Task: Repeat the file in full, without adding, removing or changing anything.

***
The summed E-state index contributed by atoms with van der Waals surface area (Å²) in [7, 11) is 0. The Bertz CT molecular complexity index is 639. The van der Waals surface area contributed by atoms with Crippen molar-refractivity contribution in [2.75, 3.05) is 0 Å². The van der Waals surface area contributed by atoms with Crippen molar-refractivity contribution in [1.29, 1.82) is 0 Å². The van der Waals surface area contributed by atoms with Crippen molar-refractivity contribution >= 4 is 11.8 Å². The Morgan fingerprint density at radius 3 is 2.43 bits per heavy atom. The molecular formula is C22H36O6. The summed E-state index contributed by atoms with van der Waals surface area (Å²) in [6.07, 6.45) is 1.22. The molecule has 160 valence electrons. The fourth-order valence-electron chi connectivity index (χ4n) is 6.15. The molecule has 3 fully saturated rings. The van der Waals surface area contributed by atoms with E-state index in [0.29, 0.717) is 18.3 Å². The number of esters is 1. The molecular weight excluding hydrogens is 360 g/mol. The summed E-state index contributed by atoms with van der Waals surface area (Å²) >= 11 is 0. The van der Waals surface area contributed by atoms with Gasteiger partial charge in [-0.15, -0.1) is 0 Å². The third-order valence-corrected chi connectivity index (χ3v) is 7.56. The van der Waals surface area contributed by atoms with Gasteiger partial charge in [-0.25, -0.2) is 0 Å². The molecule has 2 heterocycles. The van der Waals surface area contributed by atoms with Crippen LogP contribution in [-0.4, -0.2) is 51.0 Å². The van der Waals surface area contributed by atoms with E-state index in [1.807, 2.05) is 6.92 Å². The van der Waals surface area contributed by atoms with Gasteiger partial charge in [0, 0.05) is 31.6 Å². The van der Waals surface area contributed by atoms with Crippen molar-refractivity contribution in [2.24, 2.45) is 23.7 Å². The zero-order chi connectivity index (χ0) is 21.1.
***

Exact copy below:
The summed E-state index contributed by atoms with van der Waals surface area (Å²) in [7, 11) is 0. The Bertz CT molecular complexity index is 639. The van der Waals surface area contributed by atoms with Crippen molar-refractivity contribution in [2.75, 3.05) is 0 Å². The van der Waals surface area contributed by atoms with Crippen molar-refractivity contribution in [1.29, 1.82) is 0 Å². The van der Waals surface area contributed by atoms with Crippen molar-refractivity contribution >= 4 is 11.8 Å². The Morgan fingerprint density at radius 3 is 2.43 bits per heavy atom. The molecular formula is C22H36O6. The summed E-state index contributed by atoms with van der Waals surface area (Å²) in [6.07, 6.45) is 1.22. The molecule has 160 valence electrons. The fourth-order valence-electron chi connectivity index (χ4n) is 6.15. The molecule has 3 fully saturated rings. The van der Waals surface area contributed by atoms with E-state index in [0.29, 0.717) is 18.3 Å². The number of esters is 1. The molecular weight excluding hydrogens is 360 g/mol. The summed E-state index contributed by atoms with van der Waals surface area (Å²) >= 11 is 0. The van der Waals surface area contributed by atoms with Gasteiger partial charge in [-0.15, -0.1) is 0 Å². The third-order valence-corrected chi connectivity index (χ3v) is 7.56. The van der Waals surface area contributed by atoms with Gasteiger partial charge in [-0.25, -0.2) is 0 Å². The molecule has 2 heterocycles. The van der Waals surface area contributed by atoms with Crippen LogP contribution in [-0.4, -0.2) is 51.0 Å². The van der Waals surface area contributed by atoms with E-state index in [1.807, 2.05) is 6.92 Å². The van der Waals surface area contributed by atoms with Gasteiger partial charge in [0, 0.05) is 31.6 Å². The van der Waals surface area contributed by atoms with Crippen molar-refractivity contribution in [2.24, 2.45) is 23.7 Å². The zero-order chi connectivity index (χ0) is 21.1.